“The work of these three brilliant Laureates demonstrates the exceptional science being performed at America’s premiere research institutions and the discoveries that will make the lives of future generations immeasurably better,” said Len Blavatnik, Founder and Chairman of Access Industries, head of the Blavatnik Family Foundation, and an Academy Board Governor.

“Each of our 2017 National Laureates is shifting paradigms in areas that profoundly affect the way we tackle the health of our population and our planet — improved ways to store energy, “greener” drug and fuel production, and novel tools to correct disease-causing genetic mutations,” said Ellis Rubinstein, President and CEO of the Academy and Chair of the Awards’ Scientific Advisory Council. “Recognition programs like the Blavatnik Awards provide incentives and resources for rising stars, and help them to continue their important work. We look forward to learning where their innovations and future discoveries will take us in the years ahead.”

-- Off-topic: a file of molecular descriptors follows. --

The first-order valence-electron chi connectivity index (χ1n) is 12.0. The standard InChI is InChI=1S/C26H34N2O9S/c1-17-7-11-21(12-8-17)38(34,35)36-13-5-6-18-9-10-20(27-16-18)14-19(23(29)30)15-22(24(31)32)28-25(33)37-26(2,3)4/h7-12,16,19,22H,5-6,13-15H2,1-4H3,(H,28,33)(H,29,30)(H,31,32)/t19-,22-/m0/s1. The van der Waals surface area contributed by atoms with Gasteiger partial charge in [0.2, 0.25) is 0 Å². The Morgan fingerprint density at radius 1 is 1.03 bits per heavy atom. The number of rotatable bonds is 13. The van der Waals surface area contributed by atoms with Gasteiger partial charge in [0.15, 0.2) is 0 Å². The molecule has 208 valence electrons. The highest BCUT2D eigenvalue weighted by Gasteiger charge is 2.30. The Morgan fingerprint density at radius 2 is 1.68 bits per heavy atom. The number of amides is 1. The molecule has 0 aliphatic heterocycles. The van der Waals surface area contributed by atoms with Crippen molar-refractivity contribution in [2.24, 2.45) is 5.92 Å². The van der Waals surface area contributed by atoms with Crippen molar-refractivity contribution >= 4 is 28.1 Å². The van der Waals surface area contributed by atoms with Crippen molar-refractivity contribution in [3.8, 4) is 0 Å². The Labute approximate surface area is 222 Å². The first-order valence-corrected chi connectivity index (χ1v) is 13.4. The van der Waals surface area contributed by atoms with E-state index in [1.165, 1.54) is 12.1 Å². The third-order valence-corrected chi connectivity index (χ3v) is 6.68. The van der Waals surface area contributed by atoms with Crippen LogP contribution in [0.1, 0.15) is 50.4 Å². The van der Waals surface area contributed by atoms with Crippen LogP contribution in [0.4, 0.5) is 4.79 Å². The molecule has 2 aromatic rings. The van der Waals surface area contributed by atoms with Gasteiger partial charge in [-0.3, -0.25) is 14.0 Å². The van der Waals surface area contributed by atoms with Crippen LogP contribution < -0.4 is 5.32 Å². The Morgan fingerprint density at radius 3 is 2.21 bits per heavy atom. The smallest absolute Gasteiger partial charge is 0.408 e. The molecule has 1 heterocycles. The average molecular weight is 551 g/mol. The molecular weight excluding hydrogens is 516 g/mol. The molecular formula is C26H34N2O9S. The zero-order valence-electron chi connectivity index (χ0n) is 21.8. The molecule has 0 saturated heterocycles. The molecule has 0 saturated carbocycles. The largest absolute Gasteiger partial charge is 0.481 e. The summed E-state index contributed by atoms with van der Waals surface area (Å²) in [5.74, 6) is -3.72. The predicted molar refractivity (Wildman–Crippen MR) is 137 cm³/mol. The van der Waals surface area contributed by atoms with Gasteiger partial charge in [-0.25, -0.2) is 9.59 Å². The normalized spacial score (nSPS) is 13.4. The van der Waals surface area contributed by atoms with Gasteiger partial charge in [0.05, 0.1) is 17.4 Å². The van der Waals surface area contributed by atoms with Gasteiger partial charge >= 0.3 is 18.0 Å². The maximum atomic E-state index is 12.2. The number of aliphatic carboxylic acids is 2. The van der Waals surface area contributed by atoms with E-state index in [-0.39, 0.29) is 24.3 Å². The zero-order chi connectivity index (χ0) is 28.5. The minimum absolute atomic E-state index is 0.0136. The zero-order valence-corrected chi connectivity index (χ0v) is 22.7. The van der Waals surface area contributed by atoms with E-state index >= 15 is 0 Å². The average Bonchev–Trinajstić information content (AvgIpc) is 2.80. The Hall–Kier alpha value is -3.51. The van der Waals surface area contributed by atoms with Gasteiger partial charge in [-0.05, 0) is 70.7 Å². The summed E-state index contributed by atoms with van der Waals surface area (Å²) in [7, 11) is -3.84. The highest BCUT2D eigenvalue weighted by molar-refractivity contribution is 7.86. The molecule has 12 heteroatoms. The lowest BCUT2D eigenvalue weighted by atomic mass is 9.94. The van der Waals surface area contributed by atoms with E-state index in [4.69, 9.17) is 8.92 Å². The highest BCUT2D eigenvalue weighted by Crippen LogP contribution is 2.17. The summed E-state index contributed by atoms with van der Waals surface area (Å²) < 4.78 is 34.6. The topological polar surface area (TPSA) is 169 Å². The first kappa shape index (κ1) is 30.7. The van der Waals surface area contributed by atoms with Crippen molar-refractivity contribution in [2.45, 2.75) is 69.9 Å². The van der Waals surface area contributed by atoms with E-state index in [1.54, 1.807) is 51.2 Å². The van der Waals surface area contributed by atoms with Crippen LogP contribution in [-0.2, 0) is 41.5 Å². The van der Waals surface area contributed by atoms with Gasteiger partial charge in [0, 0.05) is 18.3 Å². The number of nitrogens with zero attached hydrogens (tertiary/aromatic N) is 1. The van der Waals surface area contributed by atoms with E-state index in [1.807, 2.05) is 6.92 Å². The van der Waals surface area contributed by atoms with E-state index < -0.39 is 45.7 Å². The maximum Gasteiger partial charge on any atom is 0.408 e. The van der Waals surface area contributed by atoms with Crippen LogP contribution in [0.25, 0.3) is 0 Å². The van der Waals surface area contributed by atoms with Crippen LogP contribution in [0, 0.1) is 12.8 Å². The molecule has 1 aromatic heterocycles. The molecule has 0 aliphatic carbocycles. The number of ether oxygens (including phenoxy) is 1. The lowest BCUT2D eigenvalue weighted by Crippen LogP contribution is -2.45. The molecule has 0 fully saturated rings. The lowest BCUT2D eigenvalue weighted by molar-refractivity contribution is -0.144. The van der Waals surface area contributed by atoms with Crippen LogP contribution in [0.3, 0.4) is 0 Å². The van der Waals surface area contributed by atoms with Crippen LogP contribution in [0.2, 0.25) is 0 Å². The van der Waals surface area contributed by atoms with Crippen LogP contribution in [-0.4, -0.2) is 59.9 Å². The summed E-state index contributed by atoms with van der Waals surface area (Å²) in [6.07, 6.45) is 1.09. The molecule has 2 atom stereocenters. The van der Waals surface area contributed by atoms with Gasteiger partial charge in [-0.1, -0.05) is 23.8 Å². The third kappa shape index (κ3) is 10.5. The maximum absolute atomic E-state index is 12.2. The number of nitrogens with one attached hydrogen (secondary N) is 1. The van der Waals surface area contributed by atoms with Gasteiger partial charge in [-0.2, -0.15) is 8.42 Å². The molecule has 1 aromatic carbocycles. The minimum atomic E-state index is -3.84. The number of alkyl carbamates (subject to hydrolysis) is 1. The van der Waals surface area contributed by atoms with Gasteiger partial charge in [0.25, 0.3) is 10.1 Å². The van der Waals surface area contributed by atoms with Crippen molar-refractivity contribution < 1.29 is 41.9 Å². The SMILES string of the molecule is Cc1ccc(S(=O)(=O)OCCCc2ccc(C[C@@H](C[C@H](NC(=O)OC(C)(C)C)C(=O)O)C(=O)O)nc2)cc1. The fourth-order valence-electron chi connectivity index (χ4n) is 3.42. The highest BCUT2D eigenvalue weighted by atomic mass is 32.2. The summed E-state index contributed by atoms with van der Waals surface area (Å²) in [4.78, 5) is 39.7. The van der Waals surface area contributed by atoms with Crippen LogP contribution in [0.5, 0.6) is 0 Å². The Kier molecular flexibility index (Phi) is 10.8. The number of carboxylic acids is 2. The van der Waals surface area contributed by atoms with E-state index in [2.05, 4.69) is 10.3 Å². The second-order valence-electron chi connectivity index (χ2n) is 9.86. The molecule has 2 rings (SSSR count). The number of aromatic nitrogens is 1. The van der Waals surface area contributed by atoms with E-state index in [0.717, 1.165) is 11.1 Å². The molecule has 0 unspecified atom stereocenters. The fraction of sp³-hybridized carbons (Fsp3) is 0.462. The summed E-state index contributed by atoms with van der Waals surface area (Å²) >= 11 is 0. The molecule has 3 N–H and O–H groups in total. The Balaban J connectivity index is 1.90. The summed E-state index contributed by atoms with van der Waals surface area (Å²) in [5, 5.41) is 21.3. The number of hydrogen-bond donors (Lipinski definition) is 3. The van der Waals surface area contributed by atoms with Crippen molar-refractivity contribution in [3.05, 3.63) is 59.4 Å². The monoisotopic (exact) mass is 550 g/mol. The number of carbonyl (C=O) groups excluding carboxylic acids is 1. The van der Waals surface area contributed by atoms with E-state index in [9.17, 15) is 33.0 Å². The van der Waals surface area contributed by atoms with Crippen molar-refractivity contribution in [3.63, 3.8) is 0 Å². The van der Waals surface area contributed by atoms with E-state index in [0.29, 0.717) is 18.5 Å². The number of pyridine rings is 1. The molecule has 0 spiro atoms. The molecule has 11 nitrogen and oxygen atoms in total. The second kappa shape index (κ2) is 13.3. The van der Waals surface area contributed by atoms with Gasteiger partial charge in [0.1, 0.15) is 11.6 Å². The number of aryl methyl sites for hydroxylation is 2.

The annual Blavatnik Awards, established in 2007 by the Blavatnik Family Foundation and administered by the New York Academy of Sciences, recognize exceptional young researchers who will drive the next generation of innovation by answering today’s most complex and intriguing scientific questions.

About the National Laureates

Feng Zhang, PhD

Feng Zhang, PhD

2017 Blavatnik National Laureate in Life Sciences
Broad Institute of MIT and Harvard
PhD, Stanford University
AB, Harvard College

Developing neuroscience and gene editing technologies to eradicate devastating diseases

Being the inventor of revolutionary technologies with a huge impact on both molecular biology and medicine is not enough for bioengineer Dr. Feng Zhang. Now, he wants to use these technologies to help us better understand how the human brain functions.